BOO (11/92): [C]haracter is only a piece of what a voter needs to know about a politician before he yanks that lever. Parse the ad lib to pieces, analyze the gesture for weeks, and you may still not get very close to what a politician will do while in office. Bush's character cues, for instance, aren't so very different from those of Franklin Roosevelt, another patrician who used cornball props—serving hotdogs to the Queen of England, for one—in an attempt to come off as a regular guy. Measured on program substance, there aren't two presidents less alike in this century. This is where Dowd's style begins to grate. By the end of the Darman piece, we know that Bush's favored aide is a conniver with an appetite for Chicken McNuggets. Yet we aren't afforded a clue about what Darman actually does—that is, how he runs the Office of Management and Budget, his job for the last three years. This, after all, is the man who advocated Bush's infamous tax increase, who is the theoretical watchdog of spending in every federal agency, who helped bring America a $341 billion deficit. How'd he pull it off? You're going to have to collar him at McDonald's and ask him yourself.That was Boo in 1992, describing Dowd’s column today.
Similarly, when the writer executes a lengthy campaign profile of Tsongas two days before New Hampshire, we learn all about a "Saturday Night Live" invitation, the effort to get him to sit up straight for debates, and his uncanny resemblance to a beagle. But there's just one substance-related sentence in the piece, on his controversial support for nuclear power. And this reference is made only to set up an anecdote in which he gets angry at a collegiate questioner.
Of course, you can't expect one writer to be a master of all trades. And even the crabbiest editor would balk before inflicting upon such a good stylist only subjects drier than a rash. But because Dowd is so good at limning character, and because her forum at the Times is so formidable, a generation of bright young writers is now imitating her—the flaws as well as the flourishes. Substantive political and policy pieces desperately need talented writers to make them come alive for the reader. Unfortunately, the more talented writers are desperately chasing after character and style. In piece after piece, this substance gap begins to look like more than an innocent sin of omission. One begins to sense a political nihilism undergirding the carefully chosen words.
While not every literary fillip from the Dowd Crowd is revealing, many of them are reducing. Von Drehle compares Ross Perot's appearance to Elmer Fudd's, and Bush's to that of an "oddly unfashionable" commercial air line pilot; Clinton and Gore are, as Dowd and Frank Rich have it, the "Double Bubba ticket" and "political Doublemint Twins." Reducing politicians—who calls them public servants with a straight face anymore?—to cartoons is as much a marker of Dowdstyle as the literary reference, only it's more troubling. It's fine to leave the fulsome profile to People, but there's often a conspicuous lack of empathy and generosity in the new writers' character deconstruction—and sometimes an unmistakable lack of interest in providing meaningful insight. Do we get any closer to the essential Tsongas when Dowd draws him as a turtle "look[ing] around him with a slow, blinking bemusement at the vagaries of fate"? Is the picture of a campaigning Bush "plucking at his chest as though he could pull his soul out of a buttoned-down shirt" really telling, or is it a well-turned cheap shot? And more important, does it help us find out what we really need to know about the candidate before November 3: How will the damn fool lead?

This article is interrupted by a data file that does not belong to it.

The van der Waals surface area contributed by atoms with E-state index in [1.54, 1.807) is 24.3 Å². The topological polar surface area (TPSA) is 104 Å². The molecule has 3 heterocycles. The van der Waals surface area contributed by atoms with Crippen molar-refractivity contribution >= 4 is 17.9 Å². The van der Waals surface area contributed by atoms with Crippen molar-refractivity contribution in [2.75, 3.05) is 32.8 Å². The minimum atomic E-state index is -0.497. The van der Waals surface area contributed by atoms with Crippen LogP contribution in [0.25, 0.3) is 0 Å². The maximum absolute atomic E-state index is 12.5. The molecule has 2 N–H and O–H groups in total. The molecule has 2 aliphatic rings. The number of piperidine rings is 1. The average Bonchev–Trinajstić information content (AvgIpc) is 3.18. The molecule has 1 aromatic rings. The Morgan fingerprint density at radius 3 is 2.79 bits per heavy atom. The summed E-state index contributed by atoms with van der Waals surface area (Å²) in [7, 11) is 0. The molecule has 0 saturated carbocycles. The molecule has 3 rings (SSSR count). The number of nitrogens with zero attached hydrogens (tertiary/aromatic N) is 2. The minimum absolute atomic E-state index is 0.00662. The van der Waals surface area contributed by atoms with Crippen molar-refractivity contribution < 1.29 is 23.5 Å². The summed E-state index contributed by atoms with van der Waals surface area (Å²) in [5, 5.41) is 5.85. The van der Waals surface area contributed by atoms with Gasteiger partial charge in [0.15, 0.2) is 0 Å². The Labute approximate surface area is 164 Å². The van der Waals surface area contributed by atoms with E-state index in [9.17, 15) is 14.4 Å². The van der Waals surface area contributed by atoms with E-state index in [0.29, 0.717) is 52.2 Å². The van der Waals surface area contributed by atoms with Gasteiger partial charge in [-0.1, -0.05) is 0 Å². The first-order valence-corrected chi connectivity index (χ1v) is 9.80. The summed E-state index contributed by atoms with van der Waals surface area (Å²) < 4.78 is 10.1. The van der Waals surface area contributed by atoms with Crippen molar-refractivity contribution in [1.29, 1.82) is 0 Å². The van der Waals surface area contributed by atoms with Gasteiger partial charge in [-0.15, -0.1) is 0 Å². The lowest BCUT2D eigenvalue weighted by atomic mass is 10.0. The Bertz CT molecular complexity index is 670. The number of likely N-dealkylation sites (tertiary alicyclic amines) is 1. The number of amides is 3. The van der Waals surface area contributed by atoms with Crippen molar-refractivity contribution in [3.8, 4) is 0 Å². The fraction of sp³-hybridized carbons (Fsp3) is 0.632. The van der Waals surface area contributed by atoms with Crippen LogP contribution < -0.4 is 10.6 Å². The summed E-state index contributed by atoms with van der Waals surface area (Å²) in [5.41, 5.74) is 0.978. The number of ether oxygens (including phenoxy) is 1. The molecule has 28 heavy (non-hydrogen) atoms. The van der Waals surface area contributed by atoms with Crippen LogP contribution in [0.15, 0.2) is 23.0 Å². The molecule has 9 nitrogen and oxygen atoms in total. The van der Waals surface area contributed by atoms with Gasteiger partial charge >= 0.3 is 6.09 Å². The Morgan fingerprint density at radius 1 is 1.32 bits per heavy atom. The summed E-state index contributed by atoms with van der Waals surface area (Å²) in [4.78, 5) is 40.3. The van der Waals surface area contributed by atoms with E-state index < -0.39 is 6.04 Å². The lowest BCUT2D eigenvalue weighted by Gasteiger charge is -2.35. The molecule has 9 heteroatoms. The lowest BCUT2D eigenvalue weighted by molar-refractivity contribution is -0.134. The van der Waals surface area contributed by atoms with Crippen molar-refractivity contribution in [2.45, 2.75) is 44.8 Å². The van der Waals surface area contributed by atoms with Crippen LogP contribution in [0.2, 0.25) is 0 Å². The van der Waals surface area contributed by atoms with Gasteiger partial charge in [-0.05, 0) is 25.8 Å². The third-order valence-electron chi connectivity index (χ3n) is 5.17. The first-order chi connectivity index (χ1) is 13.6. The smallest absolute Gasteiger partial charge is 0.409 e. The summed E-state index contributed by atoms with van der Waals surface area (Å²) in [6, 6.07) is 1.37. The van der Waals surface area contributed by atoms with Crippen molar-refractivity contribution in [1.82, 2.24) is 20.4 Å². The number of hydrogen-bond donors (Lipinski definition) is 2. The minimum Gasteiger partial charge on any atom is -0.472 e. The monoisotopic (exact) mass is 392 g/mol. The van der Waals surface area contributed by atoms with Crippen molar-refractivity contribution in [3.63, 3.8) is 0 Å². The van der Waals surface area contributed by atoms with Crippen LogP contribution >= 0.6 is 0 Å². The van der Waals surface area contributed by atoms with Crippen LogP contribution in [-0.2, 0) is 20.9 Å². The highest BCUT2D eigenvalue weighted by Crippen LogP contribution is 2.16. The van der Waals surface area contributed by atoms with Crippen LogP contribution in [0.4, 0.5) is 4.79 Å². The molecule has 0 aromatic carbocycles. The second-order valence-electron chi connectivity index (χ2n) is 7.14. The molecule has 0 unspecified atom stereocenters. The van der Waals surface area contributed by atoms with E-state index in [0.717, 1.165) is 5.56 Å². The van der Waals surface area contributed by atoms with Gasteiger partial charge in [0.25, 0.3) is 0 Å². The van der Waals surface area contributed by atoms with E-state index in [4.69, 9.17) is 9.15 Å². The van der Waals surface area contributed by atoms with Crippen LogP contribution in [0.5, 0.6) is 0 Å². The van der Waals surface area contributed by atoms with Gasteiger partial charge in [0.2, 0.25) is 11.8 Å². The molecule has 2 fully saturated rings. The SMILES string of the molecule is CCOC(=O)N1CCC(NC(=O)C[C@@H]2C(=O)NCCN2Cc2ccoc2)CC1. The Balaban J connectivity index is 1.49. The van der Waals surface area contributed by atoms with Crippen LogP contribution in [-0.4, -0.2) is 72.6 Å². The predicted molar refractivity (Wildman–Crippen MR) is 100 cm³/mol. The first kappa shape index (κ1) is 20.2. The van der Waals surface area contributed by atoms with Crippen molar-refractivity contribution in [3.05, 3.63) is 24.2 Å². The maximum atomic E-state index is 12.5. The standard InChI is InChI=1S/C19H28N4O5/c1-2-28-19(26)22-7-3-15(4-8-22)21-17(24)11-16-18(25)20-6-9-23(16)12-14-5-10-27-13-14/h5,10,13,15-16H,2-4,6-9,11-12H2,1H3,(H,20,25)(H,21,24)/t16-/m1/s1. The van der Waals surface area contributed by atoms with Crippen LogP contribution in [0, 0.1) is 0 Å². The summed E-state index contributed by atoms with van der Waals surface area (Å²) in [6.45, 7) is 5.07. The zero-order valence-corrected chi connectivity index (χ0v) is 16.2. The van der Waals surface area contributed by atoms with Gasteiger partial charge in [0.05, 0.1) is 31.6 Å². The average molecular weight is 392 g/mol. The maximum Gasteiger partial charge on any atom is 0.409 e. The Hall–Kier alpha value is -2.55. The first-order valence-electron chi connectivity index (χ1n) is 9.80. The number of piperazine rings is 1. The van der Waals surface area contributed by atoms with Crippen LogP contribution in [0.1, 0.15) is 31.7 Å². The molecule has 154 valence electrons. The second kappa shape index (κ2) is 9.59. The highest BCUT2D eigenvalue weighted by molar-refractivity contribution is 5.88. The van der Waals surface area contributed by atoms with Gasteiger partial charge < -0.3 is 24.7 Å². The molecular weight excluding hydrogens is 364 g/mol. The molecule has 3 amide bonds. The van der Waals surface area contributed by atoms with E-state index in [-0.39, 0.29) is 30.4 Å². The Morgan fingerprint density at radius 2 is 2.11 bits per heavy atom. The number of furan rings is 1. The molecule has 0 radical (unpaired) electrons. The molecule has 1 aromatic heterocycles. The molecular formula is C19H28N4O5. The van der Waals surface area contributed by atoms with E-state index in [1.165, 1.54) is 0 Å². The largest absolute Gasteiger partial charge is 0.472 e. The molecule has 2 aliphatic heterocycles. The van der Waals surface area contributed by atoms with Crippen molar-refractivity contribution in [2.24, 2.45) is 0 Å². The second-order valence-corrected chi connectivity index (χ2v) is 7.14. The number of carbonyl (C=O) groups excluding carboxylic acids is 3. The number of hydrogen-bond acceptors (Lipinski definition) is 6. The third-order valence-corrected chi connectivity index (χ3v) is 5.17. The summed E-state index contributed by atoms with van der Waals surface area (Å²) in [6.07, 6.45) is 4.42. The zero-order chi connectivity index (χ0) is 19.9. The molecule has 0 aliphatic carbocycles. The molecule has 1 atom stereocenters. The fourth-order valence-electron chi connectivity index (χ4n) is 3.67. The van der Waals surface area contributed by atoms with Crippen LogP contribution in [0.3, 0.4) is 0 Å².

Yet among Dowd and disciples, the character painting continually shoulders out meaningful questions about what the pretenders to the Oval Office have in mind. Once Dowd allows us to know that Kerrey has "large blue eyes and a light-bulb shaped head that give him the look of a bemused extraterrestrial," can we really take seriously the mechanics of his health-care proposal? Of course, in her preprimary profile of Kerrey, the health-care issue—his campaign centerpiece—never comes up. And why would it? In Dowd's character-centered conception, issues don't merit too much concern. They're largely props in "meticulous Kabuki dramas in which the candidates enact the themes they want to sell to voters in November."
What does Bennet think we should do? In today’s column, we never find out. We do learn about his children’s jokes. Also, last night he saw Skyfall!
In the wake of Boo's piece: Boo wrote a searching piece about the drift of the mainstream press. She filled it with praise for Dowd’s endless skill, but her disapproval was plain.
Within the mainstream press corps, Boo’s searching piece has barely been mentioned in the past twenty years. On Nexis, the colorful term “creeping Dowdism” registers only three times!
Boo had written a naughty piece. In 1995, the Boston Globe’s Mark Jurkowitz reported what happened next:
JURKOWITZ (4/6/95): Charlie Peters says he once "adored" Dowd, but admits their relationship soured after the Monthly piece [by Boo]. "She pretty much frosted me out," he says.After publishing Boo’s infernal piece, Peters was dead to Dowd.